At the receiver, it must be able to decode every single bit from these transmission multiplexes. A single error is impossible to correct for, so the decoder must have no errors.
Until switchover happens, the Freeview signals are being broadcast at very, very low power levels. However the COFDM system and sensitive digital equipment will, as long as the signal can be found and decoded there will be pixel-perfect reconstruction of the television channel. If the signal is drowned out by interference (especially from analogue transmissions) then no picture or sound will be output.
If the TV aerial installation you have provides you with all the Freeview channels, there is nothing to worry about.
If you are missing some channels because the signal is just too weak the best place to start is by improving the aerial, see Freeview reception - All about aerials. A bigger, higher, better designed aerial will always be the most sensible way to get perfect reception.
If you want to supply a signal to several sets, where the incoming signal is being "split" to serve several Freeview boxes, a masthead amplifier will be effective. This is because the signal is already of good quality and is being repeated for several sets.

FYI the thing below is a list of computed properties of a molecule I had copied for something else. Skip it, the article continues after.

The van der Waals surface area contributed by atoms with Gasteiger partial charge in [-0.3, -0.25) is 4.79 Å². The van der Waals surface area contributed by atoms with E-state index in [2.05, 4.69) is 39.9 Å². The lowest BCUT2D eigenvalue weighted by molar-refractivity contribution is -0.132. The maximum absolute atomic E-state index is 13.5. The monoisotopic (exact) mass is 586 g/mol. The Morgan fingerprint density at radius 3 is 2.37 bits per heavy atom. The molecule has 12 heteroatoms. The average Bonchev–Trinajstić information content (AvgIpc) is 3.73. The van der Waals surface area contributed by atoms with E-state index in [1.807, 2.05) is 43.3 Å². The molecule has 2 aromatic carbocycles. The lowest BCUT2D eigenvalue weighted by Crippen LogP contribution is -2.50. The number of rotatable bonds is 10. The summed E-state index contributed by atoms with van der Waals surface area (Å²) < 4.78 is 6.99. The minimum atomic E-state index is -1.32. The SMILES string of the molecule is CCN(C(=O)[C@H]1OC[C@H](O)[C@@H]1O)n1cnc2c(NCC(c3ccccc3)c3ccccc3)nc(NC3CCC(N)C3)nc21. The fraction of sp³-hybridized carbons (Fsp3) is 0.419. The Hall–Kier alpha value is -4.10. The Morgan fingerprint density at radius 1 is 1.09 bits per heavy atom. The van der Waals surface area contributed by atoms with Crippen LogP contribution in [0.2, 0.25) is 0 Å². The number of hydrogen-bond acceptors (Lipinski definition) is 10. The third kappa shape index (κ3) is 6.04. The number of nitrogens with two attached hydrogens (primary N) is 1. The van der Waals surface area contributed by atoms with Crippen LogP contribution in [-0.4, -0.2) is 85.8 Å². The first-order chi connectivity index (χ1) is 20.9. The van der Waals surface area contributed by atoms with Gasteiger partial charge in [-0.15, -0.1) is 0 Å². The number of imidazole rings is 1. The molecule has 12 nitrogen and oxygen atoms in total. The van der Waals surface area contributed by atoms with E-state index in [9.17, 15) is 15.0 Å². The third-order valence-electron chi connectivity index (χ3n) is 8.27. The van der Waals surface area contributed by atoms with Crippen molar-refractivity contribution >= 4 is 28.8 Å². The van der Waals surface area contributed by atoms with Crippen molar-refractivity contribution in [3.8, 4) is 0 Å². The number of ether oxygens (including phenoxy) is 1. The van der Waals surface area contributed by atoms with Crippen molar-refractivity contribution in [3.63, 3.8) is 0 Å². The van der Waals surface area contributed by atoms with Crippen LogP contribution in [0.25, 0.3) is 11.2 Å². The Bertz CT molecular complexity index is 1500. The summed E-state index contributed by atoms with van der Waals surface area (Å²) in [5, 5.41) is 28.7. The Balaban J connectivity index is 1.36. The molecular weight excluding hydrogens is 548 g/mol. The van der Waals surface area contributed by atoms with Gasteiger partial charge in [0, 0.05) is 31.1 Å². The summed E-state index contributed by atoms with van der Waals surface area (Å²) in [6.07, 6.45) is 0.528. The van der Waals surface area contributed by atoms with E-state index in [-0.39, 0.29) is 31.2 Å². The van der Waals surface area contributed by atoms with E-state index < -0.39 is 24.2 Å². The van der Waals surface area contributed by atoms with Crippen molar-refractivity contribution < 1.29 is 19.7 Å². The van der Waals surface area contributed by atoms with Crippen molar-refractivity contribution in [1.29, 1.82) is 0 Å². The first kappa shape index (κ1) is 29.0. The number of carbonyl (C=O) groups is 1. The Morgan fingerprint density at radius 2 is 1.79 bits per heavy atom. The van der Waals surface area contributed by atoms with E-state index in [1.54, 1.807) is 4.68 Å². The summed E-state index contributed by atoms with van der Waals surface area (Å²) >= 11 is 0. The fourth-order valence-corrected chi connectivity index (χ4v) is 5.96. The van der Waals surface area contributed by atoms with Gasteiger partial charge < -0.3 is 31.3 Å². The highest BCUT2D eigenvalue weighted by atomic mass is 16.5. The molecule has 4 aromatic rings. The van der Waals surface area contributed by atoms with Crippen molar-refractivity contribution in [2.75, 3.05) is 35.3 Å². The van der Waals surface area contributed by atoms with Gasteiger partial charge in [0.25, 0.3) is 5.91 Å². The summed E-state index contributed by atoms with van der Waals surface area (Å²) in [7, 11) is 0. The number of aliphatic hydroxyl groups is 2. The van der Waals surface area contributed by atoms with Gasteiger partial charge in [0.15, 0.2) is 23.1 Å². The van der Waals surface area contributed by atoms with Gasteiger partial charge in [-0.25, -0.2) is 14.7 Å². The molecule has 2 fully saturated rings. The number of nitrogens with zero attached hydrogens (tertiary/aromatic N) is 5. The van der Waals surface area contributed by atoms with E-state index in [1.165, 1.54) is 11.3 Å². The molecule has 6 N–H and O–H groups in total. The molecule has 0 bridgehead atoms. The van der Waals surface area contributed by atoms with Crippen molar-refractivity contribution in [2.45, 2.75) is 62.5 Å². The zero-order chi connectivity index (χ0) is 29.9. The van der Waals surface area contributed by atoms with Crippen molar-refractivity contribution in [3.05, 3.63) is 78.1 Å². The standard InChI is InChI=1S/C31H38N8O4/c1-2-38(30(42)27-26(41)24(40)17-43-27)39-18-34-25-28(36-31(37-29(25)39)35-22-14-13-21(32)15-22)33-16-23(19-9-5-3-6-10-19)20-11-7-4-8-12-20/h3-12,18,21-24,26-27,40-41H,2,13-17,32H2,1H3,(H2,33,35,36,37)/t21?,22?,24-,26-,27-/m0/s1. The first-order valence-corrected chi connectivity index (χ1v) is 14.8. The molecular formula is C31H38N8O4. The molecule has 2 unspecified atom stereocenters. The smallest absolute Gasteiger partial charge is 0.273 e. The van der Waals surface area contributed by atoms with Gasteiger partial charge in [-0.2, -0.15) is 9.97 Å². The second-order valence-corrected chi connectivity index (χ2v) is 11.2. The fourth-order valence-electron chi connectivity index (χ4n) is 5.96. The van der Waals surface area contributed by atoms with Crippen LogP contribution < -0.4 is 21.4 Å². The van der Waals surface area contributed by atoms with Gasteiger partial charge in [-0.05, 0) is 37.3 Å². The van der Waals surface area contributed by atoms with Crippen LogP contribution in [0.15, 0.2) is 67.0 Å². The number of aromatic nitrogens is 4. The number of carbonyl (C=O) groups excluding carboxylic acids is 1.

However, if you are not getting a good signal from your aerial, a booster by the TV set will probably not help as this will simply boost the background interference as much as the Freeview signal.
In circumstances where an amplifier that has improved a picture on an analogue, it may be unsuitable for Freeview reception. Sometimes they will block one or more multiplex, where disconnecting the amplifier will restore the channels.
All the other tenants are relatively old, it is a council owned property, and the aerial lead is brand new and recently changed twice. It is a long cable run 10 metres from socket to TV. I receive approx 67 TV channels (although not all can be viewed due to drop outs)
|link to this comment|
Dave Lindsay : Have you recently had any occasion to use Megalithia's terrain indicator? and should you have did you find any problems with it? the reason I ask is from about a week ago it has continually failed with me at the point where after having entered the necessary data pressing "go" results in a site called "Host Gator.com" jumping in thereby making it impossible to pass this point.
I just checked it again a few minutes ago using Marks location for reference and the situation is still the same, therefore to save me endless checking I would be much obliged if you could give it a quick check and report your findings.
Cheers / JB.
|link to this comment|
We are having trouble with the TV breaking up we have a loft earial and a booster to one TV. We have tried moving the earial makes it worse. Do you think we need a new aerial or booster. Post code RH11 Crawley west susex.
Any help gratefully received,
|link to this comment|
Yvonne: Check your signal level - your not a huge distance from Crystal Palace/Midhurst, and even with a loft aerial, your signal might be fine without the booster. If you can, bypass the booster, and see what your signal strength is.
See here: Freeview signals: too much of a good thing is bad for you | Digital switchover | ukfree.tv - 11 years of independent, free digital TV advice
A full postcode would be helpful, and the transmitter your using.
|link to this comment|